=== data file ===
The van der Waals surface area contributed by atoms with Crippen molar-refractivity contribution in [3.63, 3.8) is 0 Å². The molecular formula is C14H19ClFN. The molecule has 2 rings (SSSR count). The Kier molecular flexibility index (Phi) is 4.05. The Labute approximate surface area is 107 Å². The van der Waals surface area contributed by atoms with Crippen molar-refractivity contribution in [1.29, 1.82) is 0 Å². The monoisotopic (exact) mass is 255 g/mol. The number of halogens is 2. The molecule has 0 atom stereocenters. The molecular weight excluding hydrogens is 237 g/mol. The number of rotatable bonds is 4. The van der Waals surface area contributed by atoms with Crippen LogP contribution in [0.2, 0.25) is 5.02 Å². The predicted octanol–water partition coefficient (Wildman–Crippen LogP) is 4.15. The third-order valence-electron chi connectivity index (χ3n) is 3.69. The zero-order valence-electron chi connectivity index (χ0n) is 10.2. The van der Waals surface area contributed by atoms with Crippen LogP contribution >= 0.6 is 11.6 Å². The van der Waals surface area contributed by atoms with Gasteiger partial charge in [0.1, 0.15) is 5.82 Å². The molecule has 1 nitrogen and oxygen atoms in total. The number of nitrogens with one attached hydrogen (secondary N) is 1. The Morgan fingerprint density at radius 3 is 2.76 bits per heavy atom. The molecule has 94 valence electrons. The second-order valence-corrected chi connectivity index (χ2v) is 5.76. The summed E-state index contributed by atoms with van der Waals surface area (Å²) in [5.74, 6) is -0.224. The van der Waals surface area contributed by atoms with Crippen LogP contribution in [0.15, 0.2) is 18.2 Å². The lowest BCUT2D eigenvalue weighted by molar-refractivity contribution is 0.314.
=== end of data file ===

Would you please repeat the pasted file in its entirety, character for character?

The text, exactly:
The van der Waals surface area contributed by atoms with Crippen molar-refractivity contribution in [3.63, 3.8) is 0 Å². The molecular formula is C14H19ClFN. The molecule has 2 rings (SSSR count). The Kier molecular flexibility index (Phi) is 4.05. The Labute approximate surface area is 107 Å². The van der Waals surface area contributed by atoms with Crippen molar-refractivity contribution in [1.29, 1.82) is 0 Å². The monoisotopic (exact) mass is 255 g/mol. The number of halogens is 2. The molecule has 0 atom stereocenters. The molecular weight excluding hydrogens is 237 g/mol. The number of rotatable bonds is 4. The van der Waals surface area contributed by atoms with Crippen LogP contribution in [0.2, 0.25) is 5.02 Å². The predicted octanol–water partition coefficient (Wildman–Crippen LogP) is 4.15. The third-order valence-electron chi connectivity index (χ3n) is 3.69. The zero-order valence-electron chi connectivity index (χ0n) is 10.2. The van der Waals surface area contributed by atoms with Crippen LogP contribution >= 0.6 is 11.6 Å². The van der Waals surface area contributed by atoms with Gasteiger partial charge in [0.1, 0.15) is 5.82 Å². The molecule has 1 nitrogen and oxygen atoms in total. The number of nitrogens with one attached hydrogen (secondary N) is 1. The Morgan fingerprint density at radius 3 is 2.76 bits per heavy atom. The molecule has 94 valence electrons. The second-order valence-corrected chi connectivity index (χ2v) is 5.76. The summed E-state index contributed by atoms with van der Waals surface area (Å²) in [5.74, 6) is -0.224. The van der Waals surface area contributed by atoms with Crippen LogP contribution in [0.15, 0.2) is 18.2 Å². The lowest BCUT2D eigenvalue weighted by molar-refractivity contribution is 0.314.